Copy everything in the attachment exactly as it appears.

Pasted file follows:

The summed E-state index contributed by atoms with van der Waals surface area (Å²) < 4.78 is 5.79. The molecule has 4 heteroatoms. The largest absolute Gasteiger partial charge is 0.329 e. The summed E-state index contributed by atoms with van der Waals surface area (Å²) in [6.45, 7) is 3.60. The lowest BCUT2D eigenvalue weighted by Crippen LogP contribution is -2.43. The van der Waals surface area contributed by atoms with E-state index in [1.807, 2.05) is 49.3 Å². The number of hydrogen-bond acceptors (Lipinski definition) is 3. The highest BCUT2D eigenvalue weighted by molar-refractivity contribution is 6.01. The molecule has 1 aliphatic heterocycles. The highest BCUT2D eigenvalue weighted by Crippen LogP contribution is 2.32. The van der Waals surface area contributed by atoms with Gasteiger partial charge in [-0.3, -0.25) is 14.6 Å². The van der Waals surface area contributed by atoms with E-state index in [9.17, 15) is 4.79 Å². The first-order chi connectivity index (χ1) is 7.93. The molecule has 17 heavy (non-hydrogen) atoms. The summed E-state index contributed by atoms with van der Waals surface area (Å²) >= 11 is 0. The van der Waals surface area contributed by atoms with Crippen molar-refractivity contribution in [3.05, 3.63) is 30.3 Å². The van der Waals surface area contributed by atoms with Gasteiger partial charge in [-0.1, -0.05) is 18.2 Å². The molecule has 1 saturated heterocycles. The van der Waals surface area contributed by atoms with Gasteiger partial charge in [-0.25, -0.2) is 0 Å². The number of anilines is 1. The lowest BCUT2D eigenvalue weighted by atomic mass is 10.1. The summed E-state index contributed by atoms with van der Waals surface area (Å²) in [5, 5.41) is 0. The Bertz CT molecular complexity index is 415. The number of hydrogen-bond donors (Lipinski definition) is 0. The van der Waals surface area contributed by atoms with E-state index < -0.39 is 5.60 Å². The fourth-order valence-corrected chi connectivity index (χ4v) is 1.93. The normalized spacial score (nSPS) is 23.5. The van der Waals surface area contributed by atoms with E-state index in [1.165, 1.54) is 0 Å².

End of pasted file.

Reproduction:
The summed E-state index contributed by atoms with van der Waals surface area (Å²) < 4.78 is 5.79. The molecule has 4 heteroatoms. The largest absolute Gasteiger partial charge is 0.329 e. The summed E-state index contributed by atoms with van der Waals surface area (Å²) in [6.45, 7) is 3.60. The lowest BCUT2D eigenvalue weighted by Crippen LogP contribution is -2.43. The van der Waals surface area contributed by atoms with E-state index in [1.807, 2.05) is 49.3 Å². The number of hydrogen-bond acceptors (Lipinski definition) is 3. The highest BCUT2D eigenvalue weighted by molar-refractivity contribution is 6.01. The molecule has 1 aliphatic heterocycles. The highest BCUT2D eigenvalue weighted by Crippen LogP contribution is 2.32. The van der Waals surface area contributed by atoms with Gasteiger partial charge in [-0.3, -0.25) is 14.6 Å². The van der Waals surface area contributed by atoms with E-state index in [9.17, 15) is 4.79 Å². The first-order chi connectivity index (χ1) is 7.93. The molecule has 17 heavy (non-hydrogen) atoms. The summed E-state index contributed by atoms with van der Waals surface area (Å²) >= 11 is 0. The van der Waals surface area contributed by atoms with Crippen molar-refractivity contribution in [3.05, 3.63) is 30.3 Å². The van der Waals surface area contributed by atoms with Gasteiger partial charge in [-0.1, -0.05) is 18.2 Å². The molecule has 1 saturated heterocycles. The van der Waals surface area contributed by atoms with Gasteiger partial charge in [-0.25, -0.2) is 0 Å². The number of anilines is 1. The lowest BCUT2D eigenvalue weighted by atomic mass is 10.1. The summed E-state index contributed by atoms with van der Waals surface area (Å²) in [5, 5.41) is 0. The Bertz CT molecular complexity index is 415. The number of hydrogen-bond donors (Lipinski definition) is 0. The van der Waals surface area contributed by atoms with E-state index < -0.39 is 5.60 Å². The fourth-order valence-corrected chi connectivity index (χ4v) is 1.93. The normalized spacial score (nSPS) is 23.5. The van der Waals surface area contributed by atoms with E-state index in [1.165, 1.54) is 0 Å².